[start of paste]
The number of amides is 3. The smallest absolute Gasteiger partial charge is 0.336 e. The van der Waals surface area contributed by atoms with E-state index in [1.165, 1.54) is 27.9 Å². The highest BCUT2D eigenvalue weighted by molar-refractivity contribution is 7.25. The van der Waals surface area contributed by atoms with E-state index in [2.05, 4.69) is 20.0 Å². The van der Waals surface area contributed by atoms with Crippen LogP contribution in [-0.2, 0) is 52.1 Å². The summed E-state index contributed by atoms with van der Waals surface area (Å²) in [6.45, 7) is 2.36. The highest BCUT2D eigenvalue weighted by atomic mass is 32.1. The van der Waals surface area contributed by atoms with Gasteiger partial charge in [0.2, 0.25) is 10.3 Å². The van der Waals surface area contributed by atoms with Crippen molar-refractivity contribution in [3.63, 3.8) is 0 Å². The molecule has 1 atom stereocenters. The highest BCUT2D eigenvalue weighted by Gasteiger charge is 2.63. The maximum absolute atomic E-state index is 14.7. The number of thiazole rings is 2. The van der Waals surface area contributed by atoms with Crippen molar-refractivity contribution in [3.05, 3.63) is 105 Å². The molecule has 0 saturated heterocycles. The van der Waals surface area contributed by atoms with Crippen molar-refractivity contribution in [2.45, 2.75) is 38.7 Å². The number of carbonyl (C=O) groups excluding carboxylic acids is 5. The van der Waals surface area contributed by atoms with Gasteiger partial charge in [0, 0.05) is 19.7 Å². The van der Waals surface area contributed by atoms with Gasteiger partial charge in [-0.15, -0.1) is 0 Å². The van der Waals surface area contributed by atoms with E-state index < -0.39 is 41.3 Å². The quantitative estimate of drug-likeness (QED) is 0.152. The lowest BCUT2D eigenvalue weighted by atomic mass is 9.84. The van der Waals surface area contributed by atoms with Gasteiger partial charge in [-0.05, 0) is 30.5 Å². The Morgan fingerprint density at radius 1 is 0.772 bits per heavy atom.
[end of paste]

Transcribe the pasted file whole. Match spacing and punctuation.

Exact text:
The number of amides is 3. The smallest absolute Gasteiger partial charge is 0.336 e. The van der Waals surface area contributed by atoms with E-state index in [1.165, 1.54) is 27.9 Å². The highest BCUT2D eigenvalue weighted by molar-refractivity contribution is 7.25. The van der Waals surface area contributed by atoms with E-state index in [2.05, 4.69) is 20.0 Å². The van der Waals surface area contributed by atoms with Crippen LogP contribution in [-0.2, 0) is 52.1 Å². The summed E-state index contributed by atoms with van der Waals surface area (Å²) in [6.45, 7) is 2.36. The highest BCUT2D eigenvalue weighted by atomic mass is 32.1. The van der Waals surface area contributed by atoms with Gasteiger partial charge in [0.2, 0.25) is 10.3 Å². The van der Waals surface area contributed by atoms with Crippen molar-refractivity contribution in [3.63, 3.8) is 0 Å². The molecule has 1 atom stereocenters. The highest BCUT2D eigenvalue weighted by Gasteiger charge is 2.63. The maximum absolute atomic E-state index is 14.7. The number of thiazole rings is 2. The van der Waals surface area contributed by atoms with Crippen molar-refractivity contribution in [3.05, 3.63) is 105 Å². The molecule has 0 saturated heterocycles. The van der Waals surface area contributed by atoms with Crippen molar-refractivity contribution in [2.45, 2.75) is 38.7 Å². The number of carbonyl (C=O) groups excluding carboxylic acids is 5. The van der Waals surface area contributed by atoms with Gasteiger partial charge in [0, 0.05) is 19.7 Å². The van der Waals surface area contributed by atoms with Gasteiger partial charge in [-0.15, -0.1) is 0 Å². The van der Waals surface area contributed by atoms with E-state index < -0.39 is 41.3 Å². The quantitative estimate of drug-likeness (QED) is 0.152. The lowest BCUT2D eigenvalue weighted by atomic mass is 9.84. The van der Waals surface area contributed by atoms with Gasteiger partial charge in [-0.05, 0) is 30.5 Å². The Morgan fingerprint density at radius 1 is 0.772 bits per heavy atom.